12/04/2017 16:58 GMT+7 Email Print Like 0

Towel Weaving in Phung Xa

Along with preserving their traditional craft, people in Phung Xa Commune (My Duc District, Hanoi) have developed their production techniques and product models to earn sizable wages from towel production. 
Following Vu Van Chuy, Chairman of People's Committee of Phung Xa Commune, we went to Thanh Vuong Textile and Garment Company Ltd., one of the enterprises in the commune that specialises in producing and exporting towels to Osaka, Japan. According to Hoang Thi Van, its owner, at first her family simply started a household business. Realising the ever increasing demand of customers for towels, especially Japanese customers, her family decided to establish their company in 2010. On average, each year the company produces, trades domestically and exports to Japan thousands of towels of different types, sizes, designs and colours. In order to produce towels of different designs, it needs a process of different stages of threading, weaving, bleaching, dying and sewing. At the factory of Thanh Vuong Textile and Garment Company Ltd., each stage is continuously conducted by 5-6 workers at a time with a monthly average salary of 3-4 million dong each. 



Traditional production with materials of cotton and silk thread is still maintained in some households in Phung Xa. 


Many households have invested in machines and equipment for industrial production. 


Most households in the commune have weaving machines, some even possess 3-4.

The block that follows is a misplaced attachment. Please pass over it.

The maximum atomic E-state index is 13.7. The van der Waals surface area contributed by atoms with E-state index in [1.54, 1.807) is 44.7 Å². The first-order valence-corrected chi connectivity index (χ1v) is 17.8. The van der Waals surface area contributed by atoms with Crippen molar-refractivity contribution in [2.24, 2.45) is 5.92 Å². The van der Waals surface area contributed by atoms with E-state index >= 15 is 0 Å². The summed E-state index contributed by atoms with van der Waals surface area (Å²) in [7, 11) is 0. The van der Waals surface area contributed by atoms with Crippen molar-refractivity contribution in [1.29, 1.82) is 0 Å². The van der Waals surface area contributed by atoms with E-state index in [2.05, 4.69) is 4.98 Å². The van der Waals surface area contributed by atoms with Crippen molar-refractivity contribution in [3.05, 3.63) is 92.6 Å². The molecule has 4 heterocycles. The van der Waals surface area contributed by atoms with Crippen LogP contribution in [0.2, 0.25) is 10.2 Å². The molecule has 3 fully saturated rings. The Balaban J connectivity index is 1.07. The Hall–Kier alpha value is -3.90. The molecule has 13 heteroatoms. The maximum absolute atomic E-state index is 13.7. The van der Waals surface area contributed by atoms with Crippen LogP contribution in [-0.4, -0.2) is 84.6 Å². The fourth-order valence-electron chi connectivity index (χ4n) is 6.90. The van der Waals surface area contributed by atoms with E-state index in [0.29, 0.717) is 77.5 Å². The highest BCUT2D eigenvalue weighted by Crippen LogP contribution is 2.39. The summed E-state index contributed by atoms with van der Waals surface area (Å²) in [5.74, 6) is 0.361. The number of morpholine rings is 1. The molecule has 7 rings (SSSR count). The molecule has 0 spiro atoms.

Finished products of different  types, forms, colours and sizes to be sold domestically and abroad. 


Towel production in Phung Xa Commune combines both manual work and machines.
 

With investment into automatic weaving machines that produce different patterns and cost up to 200 million dong each, Phung Xa residents have reduced time and labour. Before weaving, the thread must be carefully arranged so that it will not become tangled during the spinning. During the weaving stage, workers need to pay attention to providing additional thread because if the thread runs out, woven towels will not have an even, smooth finish.

After they have been woven the towels are bleached and dyed with different colours. After that, the edges of towels are hemmed. This last stage requires a lot of labourers with experience and skills as the workers have to cut the large towels into small ones of different sizes and hem all the edges so that the towels will not be worn out easily. At the end, before delivering the products to the market, each towel is checked for the last time so that it has the best appearance.

More than 70% of Phung Xa households are involved in producing and selling towels, not only to markets in provinces and cities nationwide but also to foreign markets like China, Japan and Taiwan. Along with their traditional craft preservation, towel production in Phung Xa has helped create jobs for hundreds of local labourers in the two villages of Thuong and Ha of this commune as well as residents of nearby areas.



The commune produces different products of varying models, forms, utility and patterns.,…


Various types of towels are introduced to domestic and foreign markets.


Finished products are attached with the trademark of the producing enterprises. 

Some finished products of local companies and households in Phung Xa Commune.

According to Vu Van Chuy, Chairman of the People's Committee of Phung Xa commune, though this is only a side occupation, towel production has served as the main livelihood, contributing to the improvement of living standards of Phung Xa residents. At the present time the commune is developing the trademark of Phung Xa towels in order to promote exports as well as expanding the market for towels domestically. 
Story: Ngan Ha - Photos: Cong Đat